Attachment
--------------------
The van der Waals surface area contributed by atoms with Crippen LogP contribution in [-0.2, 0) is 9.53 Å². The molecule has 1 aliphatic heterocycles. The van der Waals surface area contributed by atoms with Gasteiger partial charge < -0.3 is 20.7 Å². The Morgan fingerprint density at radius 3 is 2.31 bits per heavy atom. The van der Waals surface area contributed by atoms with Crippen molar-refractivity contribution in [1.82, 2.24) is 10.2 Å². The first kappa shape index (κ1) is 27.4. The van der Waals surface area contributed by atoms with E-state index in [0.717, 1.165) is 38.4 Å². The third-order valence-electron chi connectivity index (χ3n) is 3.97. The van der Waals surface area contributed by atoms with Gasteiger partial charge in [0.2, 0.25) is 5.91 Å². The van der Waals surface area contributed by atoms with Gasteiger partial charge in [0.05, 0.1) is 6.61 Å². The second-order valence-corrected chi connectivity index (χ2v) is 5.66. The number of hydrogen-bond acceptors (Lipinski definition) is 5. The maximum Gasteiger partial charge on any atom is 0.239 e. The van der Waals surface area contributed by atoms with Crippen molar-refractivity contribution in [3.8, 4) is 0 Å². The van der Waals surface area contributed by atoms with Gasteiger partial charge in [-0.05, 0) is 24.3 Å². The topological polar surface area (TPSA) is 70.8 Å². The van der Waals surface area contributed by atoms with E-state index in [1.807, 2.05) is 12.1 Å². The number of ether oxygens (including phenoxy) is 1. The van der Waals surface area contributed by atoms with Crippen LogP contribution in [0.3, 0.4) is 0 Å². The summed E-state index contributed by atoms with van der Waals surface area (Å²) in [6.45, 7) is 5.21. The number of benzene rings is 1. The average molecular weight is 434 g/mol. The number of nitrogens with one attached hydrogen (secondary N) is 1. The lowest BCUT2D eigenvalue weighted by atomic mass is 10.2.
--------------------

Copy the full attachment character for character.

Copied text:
The van der Waals surface area contributed by atoms with Crippen LogP contribution in [-0.2, 0) is 9.53 Å². The molecule has 1 aliphatic heterocycles. The van der Waals surface area contributed by atoms with Gasteiger partial charge < -0.3 is 20.7 Å². The Morgan fingerprint density at radius 3 is 2.31 bits per heavy atom. The van der Waals surface area contributed by atoms with Crippen molar-refractivity contribution in [1.82, 2.24) is 10.2 Å². The first kappa shape index (κ1) is 27.4. The van der Waals surface area contributed by atoms with E-state index in [0.717, 1.165) is 38.4 Å². The third-order valence-electron chi connectivity index (χ3n) is 3.97. The van der Waals surface area contributed by atoms with Gasteiger partial charge in [0.2, 0.25) is 5.91 Å². The van der Waals surface area contributed by atoms with Gasteiger partial charge in [0.05, 0.1) is 6.61 Å². The second-order valence-corrected chi connectivity index (χ2v) is 5.66. The number of hydrogen-bond acceptors (Lipinski definition) is 5. The maximum Gasteiger partial charge on any atom is 0.239 e. The van der Waals surface area contributed by atoms with Crippen molar-refractivity contribution in [3.8, 4) is 0 Å². The van der Waals surface area contributed by atoms with Gasteiger partial charge in [-0.05, 0) is 24.3 Å². The topological polar surface area (TPSA) is 70.8 Å². The van der Waals surface area contributed by atoms with E-state index in [1.807, 2.05) is 12.1 Å². The number of ether oxygens (including phenoxy) is 1. The van der Waals surface area contributed by atoms with Crippen LogP contribution in [0.3, 0.4) is 0 Å². The summed E-state index contributed by atoms with van der Waals surface area (Å²) in [6.45, 7) is 5.21. The number of benzene rings is 1. The average molecular weight is 434 g/mol. The number of nitrogens with one attached hydrogen (secondary N) is 1. The lowest BCUT2D eigenvalue weighted by atomic mass is 10.2.